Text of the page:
Indigenous nations around the world have had to overcome numerous challenges to be recognised as meaningful participants in commerce.
Indigi-X was established to facilitate the connection of indigenous professionals internationally, to encourage collaboration and economic growth. At the beginning of 2020 Chris Karamea Insley (Chairman – Te Taumata ) and Raylene Whitford (Director – Canative Energy ) came together to create an exchange between indigenous professionals in New Zealand and Canada.
With the onset of COVID-19 and the Level 4 lockdown, Chris and Raylene decided to move the programme to a virtual exhange via zoom, to ensure it could still go ahead.
Over a period of four weeks, 22 candidates from Canada and New Zealand met to discuss relevant issues pertaining to trade. The participants broke out into smaller groups and chose a topic to explore in depth, ranging from e-commerce to procrument, clean energy to fisheries rights.
The programme concluded with a 10 minute presentation[AD5] from each group to highlight the issue, provide evidence of need, a high level budget and specific recommendations for government to implement.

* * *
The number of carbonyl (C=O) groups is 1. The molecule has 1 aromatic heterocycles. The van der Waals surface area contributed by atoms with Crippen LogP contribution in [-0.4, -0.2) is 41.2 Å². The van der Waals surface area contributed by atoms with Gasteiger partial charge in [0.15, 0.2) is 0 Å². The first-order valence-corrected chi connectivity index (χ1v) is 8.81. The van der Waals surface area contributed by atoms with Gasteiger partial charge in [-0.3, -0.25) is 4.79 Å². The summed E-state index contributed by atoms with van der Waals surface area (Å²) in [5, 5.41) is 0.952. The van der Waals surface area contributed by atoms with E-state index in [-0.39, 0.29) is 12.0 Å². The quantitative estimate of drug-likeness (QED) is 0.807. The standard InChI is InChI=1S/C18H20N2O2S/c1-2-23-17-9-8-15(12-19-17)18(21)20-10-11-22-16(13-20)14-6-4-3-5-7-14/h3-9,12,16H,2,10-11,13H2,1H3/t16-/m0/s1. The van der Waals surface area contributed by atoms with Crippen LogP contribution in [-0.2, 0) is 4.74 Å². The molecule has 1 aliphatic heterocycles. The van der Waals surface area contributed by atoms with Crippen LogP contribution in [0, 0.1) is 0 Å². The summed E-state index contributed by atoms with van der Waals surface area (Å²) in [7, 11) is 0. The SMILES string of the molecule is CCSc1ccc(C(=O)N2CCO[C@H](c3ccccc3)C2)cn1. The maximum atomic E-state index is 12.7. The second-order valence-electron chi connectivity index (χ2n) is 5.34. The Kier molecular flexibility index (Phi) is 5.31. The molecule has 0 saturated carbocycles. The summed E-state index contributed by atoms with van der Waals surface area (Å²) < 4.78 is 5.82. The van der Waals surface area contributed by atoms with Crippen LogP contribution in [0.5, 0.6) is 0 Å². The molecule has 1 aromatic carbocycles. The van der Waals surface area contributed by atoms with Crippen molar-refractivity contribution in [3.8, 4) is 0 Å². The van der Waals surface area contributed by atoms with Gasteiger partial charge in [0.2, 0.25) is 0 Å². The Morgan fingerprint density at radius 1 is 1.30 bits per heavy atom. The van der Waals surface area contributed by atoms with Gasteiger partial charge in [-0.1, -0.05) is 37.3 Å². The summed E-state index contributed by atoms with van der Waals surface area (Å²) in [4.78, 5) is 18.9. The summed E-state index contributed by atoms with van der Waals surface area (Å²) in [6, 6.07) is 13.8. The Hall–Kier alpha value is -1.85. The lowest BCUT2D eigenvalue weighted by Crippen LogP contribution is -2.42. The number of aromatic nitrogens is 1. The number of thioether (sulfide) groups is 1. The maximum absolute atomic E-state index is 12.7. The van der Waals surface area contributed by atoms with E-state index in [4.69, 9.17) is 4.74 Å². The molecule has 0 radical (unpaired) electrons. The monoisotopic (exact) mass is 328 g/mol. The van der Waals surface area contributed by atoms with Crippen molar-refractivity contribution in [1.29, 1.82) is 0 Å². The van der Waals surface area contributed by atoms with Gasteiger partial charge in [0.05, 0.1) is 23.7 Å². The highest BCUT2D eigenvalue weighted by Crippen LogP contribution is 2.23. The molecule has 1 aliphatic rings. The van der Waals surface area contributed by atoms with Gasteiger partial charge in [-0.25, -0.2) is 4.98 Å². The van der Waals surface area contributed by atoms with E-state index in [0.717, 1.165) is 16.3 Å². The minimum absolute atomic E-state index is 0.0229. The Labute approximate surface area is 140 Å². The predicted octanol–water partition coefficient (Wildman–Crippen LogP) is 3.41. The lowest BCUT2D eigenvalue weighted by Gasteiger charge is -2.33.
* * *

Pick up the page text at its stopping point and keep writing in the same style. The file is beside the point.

A panel of industry experts and government ministers attended the presentations including Hon. Nanaia Mahuta – Minister of Māori Development and Associate Minister for Trade & Export Growth (Aotearoa) and Hon. Carolyn Bennett – Associate Minister for Crown-Indigenous Relations (Canada).
Aroha Dorset – Commercial Manager for Te Arawa Fisheries, was a participant in the programme. “I was honored to be a part of such an important kaupapa centred on finding indigenous solutions for indigenous peoples. As part of an all wāhine group, we sought to understand and explore the topic of ‘Indigenous to Indigenous post COVID e-conomies: Mastering our virtual trade winds through e-commerce and digital enablement’.”
“At Te Arawa Fisheries we are determined to grow our people and our digital capabilities as an organisation. Indigi-X ticks both of these boxes for us in a uniquely Māori context. Out of 11 Aotearoa participants, half have have Te Arawa connections.
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